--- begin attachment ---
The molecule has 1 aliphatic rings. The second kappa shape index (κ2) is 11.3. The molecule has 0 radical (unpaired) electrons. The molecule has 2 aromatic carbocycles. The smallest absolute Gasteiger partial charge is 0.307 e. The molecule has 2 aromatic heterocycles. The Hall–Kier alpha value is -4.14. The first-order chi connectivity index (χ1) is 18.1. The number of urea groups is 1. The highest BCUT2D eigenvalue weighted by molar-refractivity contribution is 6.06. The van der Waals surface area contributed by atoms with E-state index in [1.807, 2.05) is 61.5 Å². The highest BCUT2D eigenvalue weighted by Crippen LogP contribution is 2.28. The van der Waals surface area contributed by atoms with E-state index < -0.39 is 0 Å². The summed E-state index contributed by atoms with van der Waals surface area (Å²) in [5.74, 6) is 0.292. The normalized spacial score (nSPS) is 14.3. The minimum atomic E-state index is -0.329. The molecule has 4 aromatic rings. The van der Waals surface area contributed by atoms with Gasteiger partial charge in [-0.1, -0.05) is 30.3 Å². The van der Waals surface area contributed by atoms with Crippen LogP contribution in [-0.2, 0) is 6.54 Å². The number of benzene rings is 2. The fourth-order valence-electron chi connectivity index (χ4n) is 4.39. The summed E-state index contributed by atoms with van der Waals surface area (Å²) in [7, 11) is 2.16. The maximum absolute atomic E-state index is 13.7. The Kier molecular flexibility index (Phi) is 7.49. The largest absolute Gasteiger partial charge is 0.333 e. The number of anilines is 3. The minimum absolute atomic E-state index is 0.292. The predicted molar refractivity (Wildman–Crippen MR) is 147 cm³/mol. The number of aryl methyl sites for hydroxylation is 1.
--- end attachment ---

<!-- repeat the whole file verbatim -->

The molecule has 1 aliphatic rings. The second kappa shape index (κ2) is 11.3. The molecule has 0 radical (unpaired) electrons. The molecule has 2 aromatic carbocycles. The smallest absolute Gasteiger partial charge is 0.307 e. The molecule has 2 aromatic heterocycles. The Hall–Kier alpha value is -4.14. The first-order chi connectivity index (χ1) is 18.1. The number of urea groups is 1. The highest BCUT2D eigenvalue weighted by molar-refractivity contribution is 6.06. The van der Waals surface area contributed by atoms with E-state index in [1.807, 2.05) is 61.5 Å². The highest BCUT2D eigenvalue weighted by Crippen LogP contribution is 2.28. The van der Waals surface area contributed by atoms with E-state index < -0.39 is 0 Å². The summed E-state index contributed by atoms with van der Waals surface area (Å²) in [5.74, 6) is 0.292. The normalized spacial score (nSPS) is 14.3. The minimum atomic E-state index is -0.329. The molecule has 4 aromatic rings. The van der Waals surface area contributed by atoms with Gasteiger partial charge in [-0.1, -0.05) is 30.3 Å². The van der Waals surface area contributed by atoms with Crippen LogP contribution in [-0.2, 0) is 6.54 Å². The number of benzene rings is 2. The fourth-order valence-electron chi connectivity index (χ4n) is 4.39. The summed E-state index contributed by atoms with van der Waals surface area (Å²) in [7, 11) is 2.16. The maximum absolute atomic E-state index is 13.7. The Kier molecular flexibility index (Phi) is 7.49. The largest absolute Gasteiger partial charge is 0.333 e. The number of anilines is 3. The minimum absolute atomic E-state index is 0.292. The predicted molar refractivity (Wildman–Crippen MR) is 147 cm³/mol. The number of aryl methyl sites for hydroxylation is 1.